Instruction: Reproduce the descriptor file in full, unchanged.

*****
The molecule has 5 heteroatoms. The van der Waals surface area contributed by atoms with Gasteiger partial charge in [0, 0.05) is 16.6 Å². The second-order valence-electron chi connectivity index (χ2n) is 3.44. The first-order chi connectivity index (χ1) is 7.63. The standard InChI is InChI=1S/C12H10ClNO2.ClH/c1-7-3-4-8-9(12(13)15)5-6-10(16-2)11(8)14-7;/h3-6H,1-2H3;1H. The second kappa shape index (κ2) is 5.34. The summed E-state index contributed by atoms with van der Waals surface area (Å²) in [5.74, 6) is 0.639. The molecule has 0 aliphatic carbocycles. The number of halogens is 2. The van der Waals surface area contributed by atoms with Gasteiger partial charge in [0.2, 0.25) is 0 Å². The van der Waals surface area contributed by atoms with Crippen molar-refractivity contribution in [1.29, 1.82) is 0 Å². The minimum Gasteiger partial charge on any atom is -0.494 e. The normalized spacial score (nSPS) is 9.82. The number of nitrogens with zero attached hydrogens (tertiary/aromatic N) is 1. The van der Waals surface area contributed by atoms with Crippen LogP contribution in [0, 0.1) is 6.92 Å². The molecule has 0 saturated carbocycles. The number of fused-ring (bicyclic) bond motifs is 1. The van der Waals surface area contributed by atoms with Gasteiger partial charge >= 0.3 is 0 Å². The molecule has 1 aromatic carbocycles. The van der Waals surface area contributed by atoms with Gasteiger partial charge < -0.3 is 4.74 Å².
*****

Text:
The molecule has 5 heteroatoms. The van der Waals surface area contributed by atoms with Gasteiger partial charge in [0, 0.05) is 16.6 Å². The second-order valence-electron chi connectivity index (χ2n) is 3.44. The first-order chi connectivity index (χ1) is 7.63. The standard InChI is InChI=1S/C12H10ClNO2.ClH/c1-7-3-4-8-9(12(13)15)5-6-10(16-2)11(8)14-7;/h3-6H,1-2H3;1H. The second kappa shape index (κ2) is 5.34. The summed E-state index contributed by atoms with van der Waals surface area (Å²) in [5.74, 6) is 0.639. The molecule has 0 aliphatic carbocycles. The number of halogens is 2. The van der Waals surface area contributed by atoms with Gasteiger partial charge in [0.2, 0.25) is 0 Å². The van der Waals surface area contributed by atoms with Crippen molar-refractivity contribution in [1.29, 1.82) is 0 Å². The minimum Gasteiger partial charge on any atom is -0.494 e. The normalized spacial score (nSPS) is 9.82. The number of nitrogens with zero attached hydrogens (tertiary/aromatic N) is 1. The van der Waals surface area contributed by atoms with Crippen LogP contribution in [0, 0.1) is 6.92 Å². The molecule has 0 saturated carbocycles. The number of fused-ring (bicyclic) bond motifs is 1. The van der Waals surface area contributed by atoms with Gasteiger partial charge >= 0.3 is 0 Å². The molecule has 1 aromatic carbocycles. The van der Waals surface area contributed by atoms with Gasteiger partial charge < -0.3 is 4.74 Å².